I wouldn't want to manage without, though. I find it a massive time saver - mainly because I'm a bit obsessive about keeping background details consistent (though I do regularly drop the ball). So it's either work it out first, and keep looking back at the same single sheet of paper - or add things on the fly, and have to constantly flick back through previous comic pages to see what I've shown previously.

Took me a while to work this out though. I managed to create a physically impossible house in my first comic - something that still annoys me.
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Lo (Aquapunk)



Joined: 09 Oct 2009
Posts: 45

PostPosted: Sun Feb 17, 2013 2:01 am    Post subject: Reply with quote

Not for individual buildings, no. If I'm allowed to think I'm really good at one thing, then it's always knowing exactly where I am and where I'm trying to go. In other words, I guess I kind of understand spacial relationships and direction intuitively that way. So, no. I keep all that stuff stored in my brainmeat just fine.

Maps and city layouts though? I'm awful with that and still struggle with making them look right in really really wide shots.
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fjunxs



Joined: 08 Jan 2013
Posts: 6

PostPosted: Sun Feb 17, 2013 3:38 pm    Post subject: Reply with quote

Generally, the more thought you put in your comics, the better. Planning buildings (as in making real plans for them) is good to avoid logic mistakes later on. But in all honesty, I think in most cases, the reader won't value stuff like that very highly. Or even recognize it.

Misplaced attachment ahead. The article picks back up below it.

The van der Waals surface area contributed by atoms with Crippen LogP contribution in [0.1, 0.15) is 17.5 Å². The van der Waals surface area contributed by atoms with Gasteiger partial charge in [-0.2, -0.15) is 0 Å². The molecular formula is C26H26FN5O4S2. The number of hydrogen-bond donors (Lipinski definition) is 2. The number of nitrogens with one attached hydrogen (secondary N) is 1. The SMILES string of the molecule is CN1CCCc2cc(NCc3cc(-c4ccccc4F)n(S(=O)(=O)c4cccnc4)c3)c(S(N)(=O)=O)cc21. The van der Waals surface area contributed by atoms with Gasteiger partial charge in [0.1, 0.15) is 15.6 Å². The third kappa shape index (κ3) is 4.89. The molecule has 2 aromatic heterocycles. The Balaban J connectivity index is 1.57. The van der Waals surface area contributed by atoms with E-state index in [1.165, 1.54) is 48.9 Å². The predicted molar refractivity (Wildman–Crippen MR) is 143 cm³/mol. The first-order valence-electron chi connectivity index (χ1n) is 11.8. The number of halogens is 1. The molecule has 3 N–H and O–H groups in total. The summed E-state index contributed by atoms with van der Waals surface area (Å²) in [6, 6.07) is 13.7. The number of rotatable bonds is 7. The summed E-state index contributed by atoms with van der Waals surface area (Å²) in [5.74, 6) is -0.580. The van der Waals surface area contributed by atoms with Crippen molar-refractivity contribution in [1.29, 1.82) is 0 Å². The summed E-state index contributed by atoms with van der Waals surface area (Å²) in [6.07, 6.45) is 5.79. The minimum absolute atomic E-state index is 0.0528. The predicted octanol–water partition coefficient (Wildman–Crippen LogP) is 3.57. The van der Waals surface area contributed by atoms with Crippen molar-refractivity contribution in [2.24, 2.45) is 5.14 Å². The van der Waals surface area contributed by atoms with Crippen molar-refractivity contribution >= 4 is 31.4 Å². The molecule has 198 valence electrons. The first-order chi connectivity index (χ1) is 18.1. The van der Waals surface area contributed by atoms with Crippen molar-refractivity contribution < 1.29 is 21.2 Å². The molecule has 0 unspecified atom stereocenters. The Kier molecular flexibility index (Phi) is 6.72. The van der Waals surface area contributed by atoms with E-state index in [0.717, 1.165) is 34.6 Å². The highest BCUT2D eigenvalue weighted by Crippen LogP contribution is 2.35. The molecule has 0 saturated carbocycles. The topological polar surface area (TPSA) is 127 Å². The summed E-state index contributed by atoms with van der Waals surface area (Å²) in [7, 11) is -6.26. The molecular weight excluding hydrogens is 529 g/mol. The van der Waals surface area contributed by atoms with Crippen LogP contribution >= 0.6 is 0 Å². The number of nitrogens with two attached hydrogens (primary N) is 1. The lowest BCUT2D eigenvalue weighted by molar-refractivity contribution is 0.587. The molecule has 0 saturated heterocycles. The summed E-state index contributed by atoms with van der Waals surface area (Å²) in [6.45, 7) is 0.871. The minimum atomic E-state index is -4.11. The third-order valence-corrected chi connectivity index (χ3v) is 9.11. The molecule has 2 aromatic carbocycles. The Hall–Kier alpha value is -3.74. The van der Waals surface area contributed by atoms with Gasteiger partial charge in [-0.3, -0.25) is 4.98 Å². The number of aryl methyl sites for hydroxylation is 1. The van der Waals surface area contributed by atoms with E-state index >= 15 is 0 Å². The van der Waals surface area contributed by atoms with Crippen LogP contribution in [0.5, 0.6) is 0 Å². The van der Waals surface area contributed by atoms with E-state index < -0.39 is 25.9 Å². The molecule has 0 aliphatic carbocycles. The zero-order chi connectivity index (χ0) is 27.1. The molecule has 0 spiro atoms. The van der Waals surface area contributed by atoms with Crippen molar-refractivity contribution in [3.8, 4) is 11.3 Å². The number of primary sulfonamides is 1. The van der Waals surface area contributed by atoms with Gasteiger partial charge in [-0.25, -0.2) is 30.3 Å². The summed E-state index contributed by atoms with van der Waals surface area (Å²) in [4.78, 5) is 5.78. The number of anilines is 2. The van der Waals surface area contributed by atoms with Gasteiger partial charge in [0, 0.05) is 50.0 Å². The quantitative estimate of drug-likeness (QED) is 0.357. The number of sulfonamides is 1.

As for my comic, stuff like that isn't even nessecary, but as a general rule I'd say, you have to see, how much effort you put into one thing and how much it will contribute (visibly) to your comic.
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xwhy



Joined: 01 Apr 2008
Posts: 169
Location: Brooklyn

PostPosted: Sat Feb 23, 2013 8:37 pm    Post subject: Reply with quote

I made a floorplan once because it was part of the joke, but I haven't referenced it since then. It started out looking like my first floor, but then I started moving things that weren't conveniently located.

http://mrburkemath.blogspot.com/2010/04/happy-easter-2010.html
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FeistInvestigator



Joined: 17 Feb 2013
Posts: 1

PostPosted: Sat Mar 09, 2013 4:40 am    Post subject: Reply with quote

I find that the more information you have going into creating your art, the better armed you are for tackling those obstacles when they arise. I had to learn the hard way to do this.